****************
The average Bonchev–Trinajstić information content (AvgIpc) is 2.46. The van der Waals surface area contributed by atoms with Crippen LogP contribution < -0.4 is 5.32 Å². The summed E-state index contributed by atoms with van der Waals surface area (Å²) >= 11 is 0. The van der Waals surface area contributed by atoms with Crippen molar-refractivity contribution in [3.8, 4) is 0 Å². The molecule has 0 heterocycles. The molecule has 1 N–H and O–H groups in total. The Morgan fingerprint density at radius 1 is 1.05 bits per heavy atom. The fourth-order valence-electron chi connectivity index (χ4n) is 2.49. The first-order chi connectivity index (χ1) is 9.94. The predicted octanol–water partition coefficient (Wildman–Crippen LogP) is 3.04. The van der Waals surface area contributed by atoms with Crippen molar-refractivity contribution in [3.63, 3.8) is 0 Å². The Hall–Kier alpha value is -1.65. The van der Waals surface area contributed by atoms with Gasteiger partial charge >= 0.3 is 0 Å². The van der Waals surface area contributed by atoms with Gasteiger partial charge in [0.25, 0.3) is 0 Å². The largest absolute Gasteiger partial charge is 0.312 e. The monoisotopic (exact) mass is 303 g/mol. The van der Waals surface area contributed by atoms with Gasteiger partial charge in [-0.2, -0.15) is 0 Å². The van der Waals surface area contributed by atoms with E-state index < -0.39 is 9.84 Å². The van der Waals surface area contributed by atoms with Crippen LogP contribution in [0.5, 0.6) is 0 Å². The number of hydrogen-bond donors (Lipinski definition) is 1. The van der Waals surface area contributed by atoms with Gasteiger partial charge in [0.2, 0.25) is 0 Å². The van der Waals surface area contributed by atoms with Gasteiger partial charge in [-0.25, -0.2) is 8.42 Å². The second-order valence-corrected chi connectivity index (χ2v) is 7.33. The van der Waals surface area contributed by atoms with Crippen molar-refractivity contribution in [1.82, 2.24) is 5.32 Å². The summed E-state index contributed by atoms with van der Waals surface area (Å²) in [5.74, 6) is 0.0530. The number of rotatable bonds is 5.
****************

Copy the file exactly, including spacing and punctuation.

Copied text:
The average Bonchev–Trinajstić information content (AvgIpc) is 2.46. The van der Waals surface area contributed by atoms with Crippen LogP contribution < -0.4 is 5.32 Å². The summed E-state index contributed by atoms with van der Waals surface area (Å²) >= 11 is 0. The van der Waals surface area contributed by atoms with Crippen molar-refractivity contribution in [3.8, 4) is 0 Å². The molecule has 0 heterocycles. The molecule has 1 N–H and O–H groups in total. The Morgan fingerprint density at radius 1 is 1.05 bits per heavy atom. The fourth-order valence-electron chi connectivity index (χ4n) is 2.49. The first-order chi connectivity index (χ1) is 9.94. The predicted octanol–water partition coefficient (Wildman–Crippen LogP) is 3.04. The van der Waals surface area contributed by atoms with Crippen molar-refractivity contribution in [3.63, 3.8) is 0 Å². The Hall–Kier alpha value is -1.65. The van der Waals surface area contributed by atoms with Gasteiger partial charge >= 0.3 is 0 Å². The van der Waals surface area contributed by atoms with Gasteiger partial charge in [0.25, 0.3) is 0 Å². The largest absolute Gasteiger partial charge is 0.312 e. The monoisotopic (exact) mass is 303 g/mol. The van der Waals surface area contributed by atoms with Gasteiger partial charge in [-0.2, -0.15) is 0 Å². The van der Waals surface area contributed by atoms with E-state index < -0.39 is 9.84 Å². The van der Waals surface area contributed by atoms with Crippen LogP contribution in [0.5, 0.6) is 0 Å². The number of hydrogen-bond donors (Lipinski definition) is 1. The van der Waals surface area contributed by atoms with Gasteiger partial charge in [0.2, 0.25) is 0 Å². The van der Waals surface area contributed by atoms with Gasteiger partial charge in [-0.25, -0.2) is 8.42 Å². The second-order valence-corrected chi connectivity index (χ2v) is 7.33. The van der Waals surface area contributed by atoms with Crippen molar-refractivity contribution in [1.82, 2.24) is 5.32 Å². The summed E-state index contributed by atoms with van der Waals surface area (Å²) in [5.74, 6) is 0.0530. The number of rotatable bonds is 5.